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An excerpt from www.HouseOfNames.com archives copyright © 2000 - 2016
The earliest origins of the name Raymer date back to the time of the Anglo-Saxons. The name is derived from the baptismal name Rainer, which was taken from the Old Germanic name Raginhari which means counsel and army. Baptismal names began to appear as surnames relatively late in the growth of the naming tradition. This is a little surprising, given the popularity of biblical figures in the Christian countries of Europe. Nevertheless, surnames derived from baptismal names grew in popularity during the Middle Ages, and have become one of the foremost sources for surnames.
The surname Raymer was first found in Herefordshire. The name was first recorded as Raynerus (Rainerus), a tenant in chief in the Domesday Book of 1086. CITATION[CLOSE]
Williams, Dr Ann. And G.H. Martin, Eds., Domesday Book A Complete Translation. London: Penguin, 1992. Print. (ISBN 0-141-00523-8) A few years later Reynerus cancellarius was listed in Norfolk in 1101-1125 and Ricardus filius Rainer was listed at Winton in Hampshire in 1148. CITATION[CLOSE]
Reaney, P.H and R.M. Wilson, A Dictionary of English Surnames. London: Routledge, 1991. Print. (ISBN 0-415-05737-X) The Hundredorum Rolls of 1273 list the name as a personal name: Reyner le Blake in Norfolk; and Reyner Custance in Norfolk. The Yorkshire Poll Tax Rolls of 1379 list Anabilla Rayner and Thomas Rayner. CITATION[CLOSE]
Bardsley, C.W, A Dictionary of English and Welsh Surnames: With Special American Instances. Wiltshire: Heraldry Today, 1901. Print. (ISBN 0-900455-44-6)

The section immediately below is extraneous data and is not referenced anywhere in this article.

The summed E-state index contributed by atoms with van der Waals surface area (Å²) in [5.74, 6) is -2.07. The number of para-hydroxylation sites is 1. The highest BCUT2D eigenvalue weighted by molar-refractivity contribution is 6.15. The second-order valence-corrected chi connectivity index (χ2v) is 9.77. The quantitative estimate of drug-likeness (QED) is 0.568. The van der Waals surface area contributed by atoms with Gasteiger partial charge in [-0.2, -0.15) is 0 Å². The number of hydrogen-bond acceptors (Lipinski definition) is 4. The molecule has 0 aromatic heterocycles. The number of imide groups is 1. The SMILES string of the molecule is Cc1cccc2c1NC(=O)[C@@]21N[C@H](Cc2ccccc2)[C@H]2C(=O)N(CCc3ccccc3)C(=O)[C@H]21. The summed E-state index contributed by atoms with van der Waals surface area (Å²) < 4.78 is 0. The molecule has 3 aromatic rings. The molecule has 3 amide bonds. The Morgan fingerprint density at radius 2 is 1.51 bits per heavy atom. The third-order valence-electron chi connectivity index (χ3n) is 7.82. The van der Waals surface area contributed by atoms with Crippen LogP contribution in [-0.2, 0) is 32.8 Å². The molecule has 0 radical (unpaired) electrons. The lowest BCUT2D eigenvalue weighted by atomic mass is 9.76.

Until quite recently, the English language has lacked a definite system of spelling rules. Consequently, Anglo-Saxon surnames are characterized by a multitude of spelling variations. Changes in Anglo-Saxon names were influenced by the evolution of the English language, as it incorporated elements of French, Latin, and other languages. Although Medieval scribes and church officials recorded names as they sounded, so it is common to find one person referred to by several different spellings of his surname, even the most literate people varied the spelling of their own names. Variations of the name Raymer include Rayners, Rainor, Rayner, Raynor, Rainer, Raynar, Rainyer, Reyner, Rauner, Raener, Rainar, Raynere, Raynars, Raynors, Raynore, Raynare, Raynair and many more.
This web page shows only a small excerpt of our Raymer research. Another 189 words (14 lines of text) covering the years 1086, 1400, 1600 and 1668 are included under the topic Early Raymer History in all our PDF Extended History products and printed products wherever possible.
Another 18 words (1 lines of text) are included under the topic Early Raymer Notables in all our PDF Extended History products and printed products wherever possible.
Searching for a better life, many English families migrated to British colonies. Unfortunately, the majority of them traveled under extremely harsh conditions: overcrowding on the ships caused the majority of the immigrants to arrive diseased, famished, and destitute from the long journey across the ocean. For those families that arrived safely, modest prosperity was attainable, and many went on to make invaluable contributions to the development of the cultures of the new colonies. Research into the origins of individual families in North America revealed records of the immigration of a number of people bearing the name Raymer or a variant listed above: Mary Rainer and her husband James settled in Charles Town [Charleston], South Carolina in 1767; John, Peter and Phillip Rainer arrived in Pennsylvania between 1772 and 1851.
The Raymer Family Crest was acquired from the Houseofnames.com archives. The Raymer Family Crest was drawn according to heraldic standards based on published blazons. We generally include the oldest published family crest once associated with each surname.
This page was last modified on 16 October 2015 at 08:40.